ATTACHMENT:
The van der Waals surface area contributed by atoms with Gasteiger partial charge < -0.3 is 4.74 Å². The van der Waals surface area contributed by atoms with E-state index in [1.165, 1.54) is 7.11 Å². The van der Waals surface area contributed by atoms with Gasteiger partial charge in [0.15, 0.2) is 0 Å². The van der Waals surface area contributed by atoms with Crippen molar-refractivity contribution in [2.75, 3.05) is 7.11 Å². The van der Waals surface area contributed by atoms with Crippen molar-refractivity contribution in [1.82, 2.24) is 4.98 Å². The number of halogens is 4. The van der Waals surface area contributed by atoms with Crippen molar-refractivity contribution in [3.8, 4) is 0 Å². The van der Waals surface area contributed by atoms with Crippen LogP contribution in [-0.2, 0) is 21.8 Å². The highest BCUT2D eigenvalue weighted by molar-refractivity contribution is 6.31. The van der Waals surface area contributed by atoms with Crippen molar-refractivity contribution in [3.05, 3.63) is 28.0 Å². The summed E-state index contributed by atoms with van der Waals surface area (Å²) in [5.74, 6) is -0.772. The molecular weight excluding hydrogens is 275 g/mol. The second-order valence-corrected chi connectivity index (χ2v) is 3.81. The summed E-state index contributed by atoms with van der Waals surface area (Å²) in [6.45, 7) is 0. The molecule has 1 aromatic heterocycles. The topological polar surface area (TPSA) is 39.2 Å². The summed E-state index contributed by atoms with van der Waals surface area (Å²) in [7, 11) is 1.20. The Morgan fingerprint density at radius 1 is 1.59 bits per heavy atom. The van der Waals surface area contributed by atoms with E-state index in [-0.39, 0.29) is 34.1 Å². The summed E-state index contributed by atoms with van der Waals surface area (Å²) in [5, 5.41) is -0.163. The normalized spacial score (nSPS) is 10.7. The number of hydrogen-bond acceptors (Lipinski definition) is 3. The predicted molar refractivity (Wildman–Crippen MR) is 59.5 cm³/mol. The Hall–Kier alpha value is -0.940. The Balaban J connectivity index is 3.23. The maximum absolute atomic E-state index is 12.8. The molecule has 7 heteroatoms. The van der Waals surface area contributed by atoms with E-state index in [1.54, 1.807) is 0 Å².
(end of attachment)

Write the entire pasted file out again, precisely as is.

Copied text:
The van der Waals surface area contributed by atoms with Gasteiger partial charge < -0.3 is 4.74 Å². The van der Waals surface area contributed by atoms with E-state index in [1.165, 1.54) is 7.11 Å². The van der Waals surface area contributed by atoms with Gasteiger partial charge in [0.15, 0.2) is 0 Å². The van der Waals surface area contributed by atoms with Crippen molar-refractivity contribution in [2.75, 3.05) is 7.11 Å². The van der Waals surface area contributed by atoms with Crippen molar-refractivity contribution in [1.82, 2.24) is 4.98 Å². The number of halogens is 4. The van der Waals surface area contributed by atoms with Crippen molar-refractivity contribution in [3.8, 4) is 0 Å². The van der Waals surface area contributed by atoms with Crippen LogP contribution in [-0.2, 0) is 21.8 Å². The highest BCUT2D eigenvalue weighted by molar-refractivity contribution is 6.31. The van der Waals surface area contributed by atoms with Crippen molar-refractivity contribution in [3.05, 3.63) is 28.0 Å². The summed E-state index contributed by atoms with van der Waals surface area (Å²) in [5.74, 6) is -0.772. The molecular weight excluding hydrogens is 275 g/mol. The second-order valence-corrected chi connectivity index (χ2v) is 3.81. The summed E-state index contributed by atoms with van der Waals surface area (Å²) in [6.45, 7) is 0. The molecule has 1 aromatic heterocycles. The topological polar surface area (TPSA) is 39.2 Å². The summed E-state index contributed by atoms with van der Waals surface area (Å²) in [7, 11) is 1.20. The Morgan fingerprint density at radius 1 is 1.59 bits per heavy atom. The van der Waals surface area contributed by atoms with E-state index in [-0.39, 0.29) is 34.1 Å². The summed E-state index contributed by atoms with van der Waals surface area (Å²) in [5, 5.41) is -0.163. The normalized spacial score (nSPS) is 10.7. The number of hydrogen-bond acceptors (Lipinski definition) is 3. The predicted molar refractivity (Wildman–Crippen MR) is 59.5 cm³/mol. The Hall–Kier alpha value is -0.940. The Balaban J connectivity index is 3.23. The maximum absolute atomic E-state index is 12.8. The molecule has 7 heteroatoms. The van der Waals surface area contributed by atoms with E-state index in [1.54, 1.807) is 0 Å².